Assisted Living

Assisted living is growing. In the next few years, the population of people 85 and older is expected to grow by 33.2%. These seniors also have more money; the net worth of Americans over 80 is increasing, too, meaning that more people can afford to move to assisted living facilities. More older people are living alone, too, which is another reason for the increase in demand. Women tend to outlive men, but many people live alone for other reasons like divorce, or just that they’ve chosen not to marry. People who live alone often choose to figure out if they qualify for assisted living as their daily needs change.

Assisted living is for people who need assistance with daily care and activities, but don’t need as much medical care as nursing home residents. Assisted living residents receive help with meals, housekeeping, medication, and laundry. The residents may need help with walking, but don’t require a wheelchair at all times. Sometimes residents with different levels of needs will live in the same facility, but those who need higher levels of care will pay higher fees.

Different From a Nursing Home

Federal government rules do not regulate assisted living facilities, unlike nursing homes. The facilities also don’t have standard entry requirements or assessments. Most assisted living facilities have rules about how much medical care can be provided to residents. Most facilities are allowed to provide only “limited health care services.” This sets them apart from skilled nursing facilities, which provide around-the-clock medical care. Assisted living facilities provide services like medication assistance, insulin administration, and glucose monitoring, but are not allowed to provide 24/7 medical care. In most states, this limit on medical care works as a “cutoff point” for assisted living care. When a resident needs more skilled nursing care than the assisted living facility can provide, it is time for the resident to move to a nursing home instead.

While assisted living facilities don’t have strict qualifications or requirements for admission, here are a few general guidelines. If your loved one needs daily assistance with any of the following, assisted living may be the right choice.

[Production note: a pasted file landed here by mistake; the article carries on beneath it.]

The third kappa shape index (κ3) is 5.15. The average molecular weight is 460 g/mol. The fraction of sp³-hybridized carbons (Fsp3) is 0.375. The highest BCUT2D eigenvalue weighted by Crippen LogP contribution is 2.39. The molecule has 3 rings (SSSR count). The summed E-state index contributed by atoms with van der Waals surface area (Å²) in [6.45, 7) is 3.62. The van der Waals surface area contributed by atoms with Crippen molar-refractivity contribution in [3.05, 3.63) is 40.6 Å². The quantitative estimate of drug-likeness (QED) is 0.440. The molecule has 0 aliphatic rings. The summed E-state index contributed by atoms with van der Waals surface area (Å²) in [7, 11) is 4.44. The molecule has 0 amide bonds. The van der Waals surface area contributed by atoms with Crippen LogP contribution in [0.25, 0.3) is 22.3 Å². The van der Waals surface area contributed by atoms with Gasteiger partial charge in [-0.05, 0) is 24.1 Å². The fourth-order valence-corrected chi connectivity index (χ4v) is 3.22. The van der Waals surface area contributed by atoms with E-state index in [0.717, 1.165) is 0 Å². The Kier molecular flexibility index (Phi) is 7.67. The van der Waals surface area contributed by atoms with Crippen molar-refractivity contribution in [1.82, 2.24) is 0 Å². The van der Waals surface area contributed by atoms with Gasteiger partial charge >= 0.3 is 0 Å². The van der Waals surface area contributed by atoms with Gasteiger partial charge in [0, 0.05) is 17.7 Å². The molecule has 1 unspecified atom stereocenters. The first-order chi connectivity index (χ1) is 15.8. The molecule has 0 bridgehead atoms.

Help With ADLs

Activities of daily living (ADLs) include personal care like hygiene and bathing, preparing meals, mobility, and medication administration. If your loved one needs help with ADLs, assisted living facilities can provide that daily help they need.

Limited Medical Needs

If your loved one needs infrequent professional medical assistance, assisted living might be the right choice. Most assisted living residents don’t need the whole scope of care provided by a skilled nursing facility, but are not able to live independently because of medical needs. Assisted living residents need access to medical care, but want to retain their independence and privacy for as long as possible.

Nutritional Needs

Many people become concerned that their loved ones living alone aren’t eating properly. Assisted living facilities make sure that residents are getting the nutrition they need. Most assisted living facilities provide three meals a day. Some communities feature small kitchen facilities in independent living apartments.

Dementia Care

Some assisted living facilities provide around-the-clock security for residents with dementia. Many dementia and Alzheimer’s patients tend to wander, and assisted living can provide the security and supervision they need.

If your loved one’s needs go beyond these general guidelines, they may not qualify for assisted living. Older adults who depend on a wheelchair for mobility; or whose needs include complex or involved medical needs; may qualify for a skilled nursing facility instead.


To find out more, visit our Assisted Living page!